A mother from Australia who was taking Ozempic to slim down for her daughter’s wedding has died after taking the weight-loss drug.

Trish Webster, 56, lost 16kg in five months by using Ozempic and Saxenda; however, she did experience side effects, such as diarrhoea, constant nausea and vomiting.

In January, she collapsed to the floor and a ‘brown substance’ poured out of her mouth, according to her husband Roy.

The 56-year-old died at her house despite Roy’s best efforts to save her by performing CPR and rolling her onto the side to help her breathe.

Doctors have detected a link between Ozempic and fatal intestine blockages, with Trish’s cause of death recorded as acute gastrointestinal illness.

Roy is now calling for an inquiry into Ozempic as he believes the weight-loss drug caused his wife to die.

He said: “She went back a couple of times to the doctor saying she was sick, and she had diarrhoea and nausea.

“[But she didn’t stop taking it because] my daughter was getting married, and she just kept mentioning that dress that she wanted to wear. She went to the dressmaker to get the measurements. It was one big nightmare from there.”

He added: “I never thought you could die from [Ozempic]. It’s just awful. I didn’t know that could happen to a person. She shouldn’t be gone, you know? It’s just not worth it, it’s not worth it at all.”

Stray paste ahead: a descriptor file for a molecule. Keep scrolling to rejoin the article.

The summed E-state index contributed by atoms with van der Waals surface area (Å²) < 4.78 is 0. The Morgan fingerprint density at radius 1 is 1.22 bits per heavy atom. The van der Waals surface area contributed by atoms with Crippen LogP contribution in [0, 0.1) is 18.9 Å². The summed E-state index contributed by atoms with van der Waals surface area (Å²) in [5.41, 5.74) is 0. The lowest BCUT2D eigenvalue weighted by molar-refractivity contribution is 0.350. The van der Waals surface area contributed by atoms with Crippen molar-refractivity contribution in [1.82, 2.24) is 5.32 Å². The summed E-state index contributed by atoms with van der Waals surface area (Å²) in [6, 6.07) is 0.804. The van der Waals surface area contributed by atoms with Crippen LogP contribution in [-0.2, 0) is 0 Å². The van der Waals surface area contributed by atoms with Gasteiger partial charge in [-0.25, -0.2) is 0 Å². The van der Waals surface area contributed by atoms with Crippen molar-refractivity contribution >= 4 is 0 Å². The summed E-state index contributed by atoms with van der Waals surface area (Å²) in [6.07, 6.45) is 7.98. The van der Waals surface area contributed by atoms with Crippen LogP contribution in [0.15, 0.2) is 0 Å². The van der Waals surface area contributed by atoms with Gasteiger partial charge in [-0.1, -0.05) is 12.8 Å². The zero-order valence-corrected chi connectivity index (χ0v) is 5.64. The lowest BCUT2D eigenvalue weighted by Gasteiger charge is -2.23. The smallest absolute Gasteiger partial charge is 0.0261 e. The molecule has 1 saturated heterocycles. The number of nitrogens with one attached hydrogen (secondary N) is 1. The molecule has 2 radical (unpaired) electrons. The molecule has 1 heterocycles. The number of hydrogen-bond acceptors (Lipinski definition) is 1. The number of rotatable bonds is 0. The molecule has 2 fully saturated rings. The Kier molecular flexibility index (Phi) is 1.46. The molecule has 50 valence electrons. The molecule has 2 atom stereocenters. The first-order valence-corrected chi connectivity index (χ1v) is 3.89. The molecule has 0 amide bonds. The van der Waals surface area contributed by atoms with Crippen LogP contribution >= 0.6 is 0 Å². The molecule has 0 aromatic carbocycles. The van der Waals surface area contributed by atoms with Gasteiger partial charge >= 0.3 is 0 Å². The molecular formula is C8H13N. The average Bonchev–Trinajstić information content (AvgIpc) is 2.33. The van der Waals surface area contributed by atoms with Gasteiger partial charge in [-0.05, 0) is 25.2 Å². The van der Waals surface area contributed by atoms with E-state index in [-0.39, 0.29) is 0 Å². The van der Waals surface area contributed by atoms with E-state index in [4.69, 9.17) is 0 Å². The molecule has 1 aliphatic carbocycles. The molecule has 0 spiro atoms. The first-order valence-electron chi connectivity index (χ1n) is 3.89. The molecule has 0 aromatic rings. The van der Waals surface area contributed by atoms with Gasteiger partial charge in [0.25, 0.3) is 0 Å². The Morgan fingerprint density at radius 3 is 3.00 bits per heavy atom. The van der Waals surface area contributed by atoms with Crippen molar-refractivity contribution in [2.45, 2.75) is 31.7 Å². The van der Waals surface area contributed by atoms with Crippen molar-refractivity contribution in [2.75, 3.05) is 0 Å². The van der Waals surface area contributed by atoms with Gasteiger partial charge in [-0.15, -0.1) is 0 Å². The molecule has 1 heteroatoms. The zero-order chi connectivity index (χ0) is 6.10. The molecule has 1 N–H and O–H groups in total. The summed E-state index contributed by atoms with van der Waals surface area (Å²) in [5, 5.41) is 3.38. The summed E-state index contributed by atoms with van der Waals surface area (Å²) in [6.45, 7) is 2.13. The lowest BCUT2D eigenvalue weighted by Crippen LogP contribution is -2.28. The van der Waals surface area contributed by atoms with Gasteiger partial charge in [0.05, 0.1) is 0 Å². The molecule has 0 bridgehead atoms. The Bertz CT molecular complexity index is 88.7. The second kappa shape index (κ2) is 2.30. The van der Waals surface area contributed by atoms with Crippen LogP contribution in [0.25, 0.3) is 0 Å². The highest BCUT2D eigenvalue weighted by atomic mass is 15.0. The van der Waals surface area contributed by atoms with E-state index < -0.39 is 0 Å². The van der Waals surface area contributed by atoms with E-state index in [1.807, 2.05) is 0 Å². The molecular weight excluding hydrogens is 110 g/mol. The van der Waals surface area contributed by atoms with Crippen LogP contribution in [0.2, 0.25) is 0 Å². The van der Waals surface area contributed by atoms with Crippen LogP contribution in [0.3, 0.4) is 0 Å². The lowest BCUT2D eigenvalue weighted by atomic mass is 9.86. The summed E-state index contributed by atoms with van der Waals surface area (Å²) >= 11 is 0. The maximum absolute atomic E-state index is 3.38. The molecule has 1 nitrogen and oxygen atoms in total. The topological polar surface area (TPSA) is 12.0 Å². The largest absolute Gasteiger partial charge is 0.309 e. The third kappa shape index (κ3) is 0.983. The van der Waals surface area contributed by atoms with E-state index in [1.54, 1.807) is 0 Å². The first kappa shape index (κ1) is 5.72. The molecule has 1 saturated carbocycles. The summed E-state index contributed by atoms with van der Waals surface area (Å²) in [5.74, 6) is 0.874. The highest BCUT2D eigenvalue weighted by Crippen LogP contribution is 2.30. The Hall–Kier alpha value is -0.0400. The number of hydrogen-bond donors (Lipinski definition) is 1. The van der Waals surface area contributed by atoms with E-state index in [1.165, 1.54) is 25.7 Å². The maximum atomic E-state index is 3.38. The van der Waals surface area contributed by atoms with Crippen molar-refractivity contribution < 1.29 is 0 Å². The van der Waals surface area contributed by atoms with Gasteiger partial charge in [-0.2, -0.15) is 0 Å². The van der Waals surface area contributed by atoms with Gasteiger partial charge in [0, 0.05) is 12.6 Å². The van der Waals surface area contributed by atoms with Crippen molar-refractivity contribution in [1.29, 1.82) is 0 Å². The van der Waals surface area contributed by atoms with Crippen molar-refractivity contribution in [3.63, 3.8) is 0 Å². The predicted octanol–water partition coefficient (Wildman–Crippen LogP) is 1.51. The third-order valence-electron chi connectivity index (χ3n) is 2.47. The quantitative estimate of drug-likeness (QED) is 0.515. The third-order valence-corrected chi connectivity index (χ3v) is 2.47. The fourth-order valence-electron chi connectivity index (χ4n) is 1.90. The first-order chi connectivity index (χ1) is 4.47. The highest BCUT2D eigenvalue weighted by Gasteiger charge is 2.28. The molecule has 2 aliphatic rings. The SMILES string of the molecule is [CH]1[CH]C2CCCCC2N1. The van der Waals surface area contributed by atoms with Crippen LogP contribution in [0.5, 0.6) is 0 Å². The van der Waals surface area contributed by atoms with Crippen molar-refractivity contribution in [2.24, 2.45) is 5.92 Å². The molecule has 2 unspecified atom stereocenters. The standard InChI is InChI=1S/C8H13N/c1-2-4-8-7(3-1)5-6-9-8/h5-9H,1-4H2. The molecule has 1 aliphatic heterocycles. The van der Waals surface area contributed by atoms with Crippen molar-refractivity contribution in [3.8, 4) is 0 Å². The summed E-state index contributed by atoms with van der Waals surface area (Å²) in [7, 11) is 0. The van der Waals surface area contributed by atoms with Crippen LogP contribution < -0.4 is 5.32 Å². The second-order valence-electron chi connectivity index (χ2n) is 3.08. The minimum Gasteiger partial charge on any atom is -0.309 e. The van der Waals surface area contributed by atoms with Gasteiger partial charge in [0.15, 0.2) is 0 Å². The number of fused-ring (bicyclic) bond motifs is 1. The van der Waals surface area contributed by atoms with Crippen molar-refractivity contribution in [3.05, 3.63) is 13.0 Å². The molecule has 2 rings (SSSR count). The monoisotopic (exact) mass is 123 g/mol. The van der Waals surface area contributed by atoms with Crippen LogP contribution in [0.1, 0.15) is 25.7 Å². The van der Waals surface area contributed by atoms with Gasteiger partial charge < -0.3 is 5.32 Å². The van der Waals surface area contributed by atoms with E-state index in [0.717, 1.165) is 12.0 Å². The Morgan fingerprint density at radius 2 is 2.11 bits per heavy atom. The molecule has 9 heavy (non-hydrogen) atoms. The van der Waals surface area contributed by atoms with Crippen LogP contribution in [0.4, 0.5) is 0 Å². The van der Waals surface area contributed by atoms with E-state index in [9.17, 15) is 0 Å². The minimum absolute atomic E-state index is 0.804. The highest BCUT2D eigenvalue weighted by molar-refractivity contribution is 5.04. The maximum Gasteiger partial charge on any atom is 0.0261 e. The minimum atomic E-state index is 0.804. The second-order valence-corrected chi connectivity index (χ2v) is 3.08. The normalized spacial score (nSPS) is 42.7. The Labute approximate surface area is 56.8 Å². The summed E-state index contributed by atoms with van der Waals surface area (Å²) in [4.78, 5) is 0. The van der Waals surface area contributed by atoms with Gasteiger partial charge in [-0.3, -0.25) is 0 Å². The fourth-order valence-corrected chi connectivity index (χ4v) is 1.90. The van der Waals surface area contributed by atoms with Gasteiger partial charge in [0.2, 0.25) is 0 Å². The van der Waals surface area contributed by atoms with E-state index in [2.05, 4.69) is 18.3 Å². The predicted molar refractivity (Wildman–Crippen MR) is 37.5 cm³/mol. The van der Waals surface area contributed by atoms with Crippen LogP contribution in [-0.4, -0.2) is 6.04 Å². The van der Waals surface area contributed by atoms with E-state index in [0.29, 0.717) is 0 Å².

Trish had always tried to lose weight during her life, but she struggled to follow a diet and maintain a good exercise regime.

The 56-year-old was taking Ozempic for three months and then changed to Saxenda due to global shortages.

The weight-loss jab has recently soared in popularity, with more than nine million prescriptions for the drug handed out in the US during the last three months of 2022.

People wanting to lose weight are now using the jab because it can suppress your appetite, meaning you feel less hungry.

Statistics from the Food and Drug Administration (FDA) show that it is rare for people to die whilst taking Ozempic, with only 51 fatalities currently reported.

According to the data, three people in Australia using Ozempic have died, while only one taking Saxenda has lost their life.

There is no clear research that concludes how these weight-loss drug may have been involved in their death.

Get our free newsletters

Stay up to date with the latest news, research and breakthroughs.

You May Also Like

Public Health England considers low carb approach for type 2 diabetes

The low carb approach is being considered by the government to be…

Twice daily dairy intakes could reduce type 2 diabetes risk

Eating cheese, yoghurt or eggs twice a day could help lower the…

Top diabetes professor drafts risk assessment document for frontline COVID-19 staff

The health and wellbeing of frontline NHS staff has been prioritised among…